The Cunning Art of ASV Manipulation!
Well, maybe manipulation is a bit of a strong word, but the reason for this title is due to the increasing number of requests we get as QSAs to help out smaller, level 4 merchants, whom have been instructed by the likes of Worldpay, RBS Worldpay (aka Streamline), Barclaycard Business, HSBC or PayPal, to go off and get an ASV Scan before access is granted to use their Payment APIs.
More often than not, the payment provider directs the merchant to a QSA for further assistance, should they have any queries. As 2-sec is the top of the QSA list (by alphabetical order, not saying we’re best or anything), then guess what?
The advice we give:
1) A merchant will most likely need an ASV Scan, not a QSA, to issue a certificate that you can present to your payment provider and get setup to use their API.
2) ASV companies vary in quality. For most intents and purposes, merchants can get a free scan from most vendors.
3) After free scans have expired, merchants can sign-up with a subscription. You get what you pay for.
4) Merchants may or may not need to present any further ASV Scans to the provider, after all, using a hosted payment page, merchants would most likely be completing SAQ-A, which doesn’t require any ongoing ASV Scans.
What we find odd, is that a passing ASV certificate alone seems to be enough to get merchants boarded, whether or not merchants know what a hosted payment page actually is. We find a few variants. Some merchants have their own web form, that takes and transmits payments to the payment provider’s web form (via HTTP POST). Some merchants will accept card numbers by email, and submit them via HTTP POST. Some by telephone, mail order and so forth. The only validation that seems to be required, is an ASV scan.
Supposedly, all ASV companies are supposed to be the same, and offer consistent advice and approach. The PCI SSC do set an assault course to ensure the ASV can pick up a number of common vulnerabilities on one of their test systems, but the subsequent reporting and handling of false positives can vary immensely. To pass the ASV assault course, guess what? The ASV enables every known vulnerability check under the sun, to ensure they pass first time (otherwise, I think it’s $10,000 for a re-test).
So anyone whom runs an ASV scan will probably pick up something, that requires patching/reconfiguration and away they go. Not a bad thing, but much of this patching doesn’t actually improve things and much patching of false positives is going on.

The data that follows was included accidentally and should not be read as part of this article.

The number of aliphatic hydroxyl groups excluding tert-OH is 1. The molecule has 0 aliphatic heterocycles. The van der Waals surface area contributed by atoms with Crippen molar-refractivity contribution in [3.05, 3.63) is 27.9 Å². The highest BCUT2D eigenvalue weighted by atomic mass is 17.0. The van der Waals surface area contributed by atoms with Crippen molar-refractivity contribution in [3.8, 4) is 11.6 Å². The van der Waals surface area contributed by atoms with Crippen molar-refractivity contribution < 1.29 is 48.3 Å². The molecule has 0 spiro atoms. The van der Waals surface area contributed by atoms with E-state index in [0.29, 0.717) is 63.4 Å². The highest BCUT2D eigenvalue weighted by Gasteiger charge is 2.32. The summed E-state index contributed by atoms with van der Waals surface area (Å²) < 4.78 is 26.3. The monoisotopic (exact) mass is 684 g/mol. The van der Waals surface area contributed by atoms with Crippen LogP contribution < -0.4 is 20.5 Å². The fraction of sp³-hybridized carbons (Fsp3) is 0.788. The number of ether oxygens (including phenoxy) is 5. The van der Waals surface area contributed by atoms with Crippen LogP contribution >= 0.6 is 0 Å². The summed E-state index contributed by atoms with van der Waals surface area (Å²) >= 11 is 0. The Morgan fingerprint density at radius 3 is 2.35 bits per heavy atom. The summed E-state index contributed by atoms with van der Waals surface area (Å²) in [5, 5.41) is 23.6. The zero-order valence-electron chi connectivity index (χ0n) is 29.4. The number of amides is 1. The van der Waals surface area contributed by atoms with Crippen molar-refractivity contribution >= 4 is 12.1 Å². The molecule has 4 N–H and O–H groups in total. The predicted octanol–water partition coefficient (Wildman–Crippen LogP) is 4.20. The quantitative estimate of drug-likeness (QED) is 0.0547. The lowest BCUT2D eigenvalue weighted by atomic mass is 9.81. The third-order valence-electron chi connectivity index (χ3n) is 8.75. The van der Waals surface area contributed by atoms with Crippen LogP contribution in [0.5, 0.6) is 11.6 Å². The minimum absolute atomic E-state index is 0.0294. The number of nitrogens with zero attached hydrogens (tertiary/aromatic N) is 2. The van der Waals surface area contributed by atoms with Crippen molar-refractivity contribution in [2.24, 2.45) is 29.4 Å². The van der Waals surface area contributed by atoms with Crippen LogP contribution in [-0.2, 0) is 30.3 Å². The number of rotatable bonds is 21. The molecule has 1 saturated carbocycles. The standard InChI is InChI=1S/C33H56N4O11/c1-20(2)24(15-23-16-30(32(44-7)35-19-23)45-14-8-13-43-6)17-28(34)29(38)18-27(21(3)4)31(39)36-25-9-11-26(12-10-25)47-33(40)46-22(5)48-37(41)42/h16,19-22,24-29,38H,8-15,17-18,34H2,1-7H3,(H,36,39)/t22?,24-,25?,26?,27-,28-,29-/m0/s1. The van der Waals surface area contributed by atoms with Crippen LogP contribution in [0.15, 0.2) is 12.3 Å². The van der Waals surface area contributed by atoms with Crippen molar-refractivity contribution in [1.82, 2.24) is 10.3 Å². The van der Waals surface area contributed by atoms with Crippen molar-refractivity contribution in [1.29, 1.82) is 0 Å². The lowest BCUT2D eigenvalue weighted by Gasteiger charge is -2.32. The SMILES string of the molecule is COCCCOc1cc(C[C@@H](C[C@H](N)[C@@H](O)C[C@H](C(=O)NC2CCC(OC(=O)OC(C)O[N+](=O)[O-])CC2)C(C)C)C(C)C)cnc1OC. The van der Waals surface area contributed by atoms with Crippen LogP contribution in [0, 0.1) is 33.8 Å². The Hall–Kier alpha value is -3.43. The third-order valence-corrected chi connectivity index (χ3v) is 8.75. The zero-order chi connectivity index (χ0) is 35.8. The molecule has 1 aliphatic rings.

So a quick look round to see who is doing what:
SecurityMetrics – well, I get a 404 Not Found from the Enroll link on their home page, but this was quite a popular option for Merchants as they had been advised to use it by some of the larger banks. Cost I think was around $95 per year, but if you can’t even buy it (sort your web page out guys), then next. The Burger King of the PCI World (but closed on Saturdays, it seems).
Commodo HackerGuardian – 30 day trial option, and from £165 per year, keenly priced. Interface is a bit clunky. A big worry is that it has been known to miss things. The Kentucky Fried Chicken of the PCI World (chicken heads and fried mice are known to appear in their buckets).
Trustwave – well, apparently they are an ASV, but there is no clear indication on their website as to how to buy their service online. In this day and age, small businesses don’t really want to “explore how Trustwave can help them”. For something that’s probably less than £200, they just want to buy it and move on. The McDonald’s of the PCI World (mass produced, but very consistent quality, if you want extra ketchup with your Big Mac, they’ll knock down a rainforest and build a brand new store for you (and bill you for it)).
QualysGuard PCI Compliance – 14 day free trial. Simple sign-up. Works. From $395 per year, includes PCI questionnaires and self assessment options. If you want something that you don’t have to worry about and know works properly, then highly recommended. Qualys only provide vulnerability and compliance management solutions – they don’t digress into other fields and offer a high quality, reliable and accurate service. I was about to coin the name of a fast food chain, but this is more the Hilton Club Sandwich. Not cheap, but consistent, always performs and tastes OK too.